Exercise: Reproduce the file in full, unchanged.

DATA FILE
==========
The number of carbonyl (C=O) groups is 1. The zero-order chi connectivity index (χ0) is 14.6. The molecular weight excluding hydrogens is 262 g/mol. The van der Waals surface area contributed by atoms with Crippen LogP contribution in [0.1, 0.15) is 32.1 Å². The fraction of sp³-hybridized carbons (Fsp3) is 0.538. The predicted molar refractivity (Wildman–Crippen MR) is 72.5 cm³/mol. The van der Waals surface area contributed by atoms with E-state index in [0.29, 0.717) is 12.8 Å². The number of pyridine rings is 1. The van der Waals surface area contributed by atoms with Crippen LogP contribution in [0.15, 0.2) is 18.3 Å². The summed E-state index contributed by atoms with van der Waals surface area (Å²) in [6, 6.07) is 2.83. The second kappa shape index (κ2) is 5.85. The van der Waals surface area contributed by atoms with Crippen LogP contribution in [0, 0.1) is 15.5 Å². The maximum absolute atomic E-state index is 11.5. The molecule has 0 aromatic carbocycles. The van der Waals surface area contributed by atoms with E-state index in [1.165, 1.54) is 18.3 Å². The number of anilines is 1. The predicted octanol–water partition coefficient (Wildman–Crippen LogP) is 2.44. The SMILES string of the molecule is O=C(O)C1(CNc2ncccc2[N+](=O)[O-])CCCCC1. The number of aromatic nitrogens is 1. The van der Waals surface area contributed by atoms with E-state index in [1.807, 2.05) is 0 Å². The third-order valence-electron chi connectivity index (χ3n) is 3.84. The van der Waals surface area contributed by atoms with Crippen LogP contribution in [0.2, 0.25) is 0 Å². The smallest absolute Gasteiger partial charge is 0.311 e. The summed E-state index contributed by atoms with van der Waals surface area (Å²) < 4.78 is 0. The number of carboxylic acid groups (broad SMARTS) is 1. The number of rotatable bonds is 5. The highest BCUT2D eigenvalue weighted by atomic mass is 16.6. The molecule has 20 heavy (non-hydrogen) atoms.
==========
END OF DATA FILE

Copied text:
The number of carbonyl (C=O) groups is 1. The zero-order chi connectivity index (χ0) is 14.6. The molecular weight excluding hydrogens is 262 g/mol. The van der Waals surface area contributed by atoms with Crippen LogP contribution in [0.1, 0.15) is 32.1 Å². The fraction of sp³-hybridized carbons (Fsp3) is 0.538. The predicted molar refractivity (Wildman–Crippen MR) is 72.5 cm³/mol. The van der Waals surface area contributed by atoms with E-state index in [0.29, 0.717) is 12.8 Å². The number of pyridine rings is 1. The van der Waals surface area contributed by atoms with Crippen LogP contribution in [0.15, 0.2) is 18.3 Å². The summed E-state index contributed by atoms with van der Waals surface area (Å²) in [6, 6.07) is 2.83. The second kappa shape index (κ2) is 5.85. The van der Waals surface area contributed by atoms with Crippen LogP contribution in [0, 0.1) is 15.5 Å². The maximum absolute atomic E-state index is 11.5. The molecule has 0 aromatic carbocycles. The van der Waals surface area contributed by atoms with E-state index in [1.165, 1.54) is 18.3 Å². The number of anilines is 1. The predicted octanol–water partition coefficient (Wildman–Crippen LogP) is 2.44. The SMILES string of the molecule is O=C(O)C1(CNc2ncccc2[N+](=O)[O-])CCCCC1. The number of aromatic nitrogens is 1. The van der Waals surface area contributed by atoms with E-state index in [1.807, 2.05) is 0 Å². The third-order valence-electron chi connectivity index (χ3n) is 3.84. The van der Waals surface area contributed by atoms with Crippen LogP contribution in [0.2, 0.25) is 0 Å². The smallest absolute Gasteiger partial charge is 0.311 e. The summed E-state index contributed by atoms with van der Waals surface area (Å²) < 4.78 is 0. The number of carboxylic acid groups (broad SMARTS) is 1. The number of rotatable bonds is 5. The highest BCUT2D eigenvalue weighted by atomic mass is 16.6. The molecule has 20 heavy (non-hydrogen) atoms.